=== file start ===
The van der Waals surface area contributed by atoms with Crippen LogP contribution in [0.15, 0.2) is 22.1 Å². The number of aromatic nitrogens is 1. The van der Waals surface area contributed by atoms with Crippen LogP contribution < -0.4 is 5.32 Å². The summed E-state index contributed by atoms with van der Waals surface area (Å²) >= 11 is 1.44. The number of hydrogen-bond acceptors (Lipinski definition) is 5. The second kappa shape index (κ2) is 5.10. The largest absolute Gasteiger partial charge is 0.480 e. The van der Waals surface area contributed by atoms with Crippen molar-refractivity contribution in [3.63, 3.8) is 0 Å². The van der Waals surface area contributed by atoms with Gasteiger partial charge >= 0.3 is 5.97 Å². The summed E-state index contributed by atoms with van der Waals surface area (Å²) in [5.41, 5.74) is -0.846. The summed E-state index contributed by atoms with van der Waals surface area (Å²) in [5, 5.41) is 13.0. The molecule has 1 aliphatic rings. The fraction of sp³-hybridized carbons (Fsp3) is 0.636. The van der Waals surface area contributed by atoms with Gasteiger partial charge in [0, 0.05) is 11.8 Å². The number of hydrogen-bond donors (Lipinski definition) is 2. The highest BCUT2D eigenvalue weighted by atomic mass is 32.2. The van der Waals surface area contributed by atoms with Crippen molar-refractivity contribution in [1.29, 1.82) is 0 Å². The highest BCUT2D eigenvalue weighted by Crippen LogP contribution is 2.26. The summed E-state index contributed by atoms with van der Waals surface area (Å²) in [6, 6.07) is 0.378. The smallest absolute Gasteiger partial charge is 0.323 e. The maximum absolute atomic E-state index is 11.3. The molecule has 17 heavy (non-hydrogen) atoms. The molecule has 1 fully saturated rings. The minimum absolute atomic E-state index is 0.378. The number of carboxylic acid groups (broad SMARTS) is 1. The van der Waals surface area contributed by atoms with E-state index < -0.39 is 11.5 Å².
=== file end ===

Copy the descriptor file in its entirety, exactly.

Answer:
The van der Waals surface area contributed by atoms with Crippen LogP contribution in [0.15, 0.2) is 22.1 Å². The number of aromatic nitrogens is 1. The van der Waals surface area contributed by atoms with Crippen LogP contribution < -0.4 is 5.32 Å². The summed E-state index contributed by atoms with van der Waals surface area (Å²) >= 11 is 1.44. The number of hydrogen-bond acceptors (Lipinski definition) is 5. The second kappa shape index (κ2) is 5.10. The largest absolute Gasteiger partial charge is 0.480 e. The van der Waals surface area contributed by atoms with Crippen molar-refractivity contribution in [3.63, 3.8) is 0 Å². The van der Waals surface area contributed by atoms with Gasteiger partial charge >= 0.3 is 5.97 Å². The summed E-state index contributed by atoms with van der Waals surface area (Å²) in [5.41, 5.74) is -0.846. The summed E-state index contributed by atoms with van der Waals surface area (Å²) in [5, 5.41) is 13.0. The molecule has 1 aliphatic rings. The fraction of sp³-hybridized carbons (Fsp3) is 0.636. The van der Waals surface area contributed by atoms with Gasteiger partial charge in [0, 0.05) is 11.8 Å². The number of hydrogen-bond donors (Lipinski definition) is 2. The highest BCUT2D eigenvalue weighted by atomic mass is 32.2. The van der Waals surface area contributed by atoms with Crippen molar-refractivity contribution in [1.29, 1.82) is 0 Å². The highest BCUT2D eigenvalue weighted by Crippen LogP contribution is 2.26. The summed E-state index contributed by atoms with van der Waals surface area (Å²) in [6, 6.07) is 0.378. The smallest absolute Gasteiger partial charge is 0.323 e. The maximum absolute atomic E-state index is 11.3. The molecule has 17 heavy (non-hydrogen) atoms. The molecule has 1 fully saturated rings. The minimum absolute atomic E-state index is 0.378. The number of carboxylic acid groups (broad SMARTS) is 1. The van der Waals surface area contributed by atoms with E-state index < -0.39 is 11.5 Å².